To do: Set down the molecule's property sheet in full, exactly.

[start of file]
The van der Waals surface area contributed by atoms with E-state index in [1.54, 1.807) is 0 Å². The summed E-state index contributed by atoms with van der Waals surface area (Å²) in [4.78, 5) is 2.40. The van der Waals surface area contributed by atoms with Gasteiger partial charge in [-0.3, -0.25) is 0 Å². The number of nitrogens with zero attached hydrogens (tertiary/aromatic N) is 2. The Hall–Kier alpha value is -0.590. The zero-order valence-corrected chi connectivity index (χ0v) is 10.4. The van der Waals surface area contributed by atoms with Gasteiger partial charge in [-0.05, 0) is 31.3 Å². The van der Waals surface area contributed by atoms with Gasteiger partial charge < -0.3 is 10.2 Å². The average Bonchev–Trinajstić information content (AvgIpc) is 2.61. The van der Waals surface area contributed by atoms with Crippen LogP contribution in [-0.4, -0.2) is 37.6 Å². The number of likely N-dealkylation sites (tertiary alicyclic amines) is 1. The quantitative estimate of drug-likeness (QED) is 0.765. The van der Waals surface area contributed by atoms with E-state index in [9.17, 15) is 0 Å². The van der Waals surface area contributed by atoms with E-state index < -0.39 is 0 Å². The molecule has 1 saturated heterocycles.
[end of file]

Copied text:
The van der Waals surface area contributed by atoms with E-state index in [1.54, 1.807) is 0 Å². The summed E-state index contributed by atoms with van der Waals surface area (Å²) in [4.78, 5) is 2.40. The van der Waals surface area contributed by atoms with Gasteiger partial charge in [-0.3, -0.25) is 0 Å². The number of nitrogens with zero attached hydrogens (tertiary/aromatic N) is 2. The Hall–Kier alpha value is -0.590. The zero-order valence-corrected chi connectivity index (χ0v) is 10.4. The van der Waals surface area contributed by atoms with Gasteiger partial charge in [-0.05, 0) is 31.3 Å². The van der Waals surface area contributed by atoms with Gasteiger partial charge < -0.3 is 10.2 Å². The average Bonchev–Trinajstić information content (AvgIpc) is 2.61. The van der Waals surface area contributed by atoms with Crippen LogP contribution in [-0.4, -0.2) is 37.6 Å². The number of likely N-dealkylation sites (tertiary alicyclic amines) is 1. The quantitative estimate of drug-likeness (QED) is 0.765. The van der Waals surface area contributed by atoms with E-state index in [9.17, 15) is 0 Å². The van der Waals surface area contributed by atoms with E-state index < -0.39 is 0 Å². The molecule has 1 saturated heterocycles.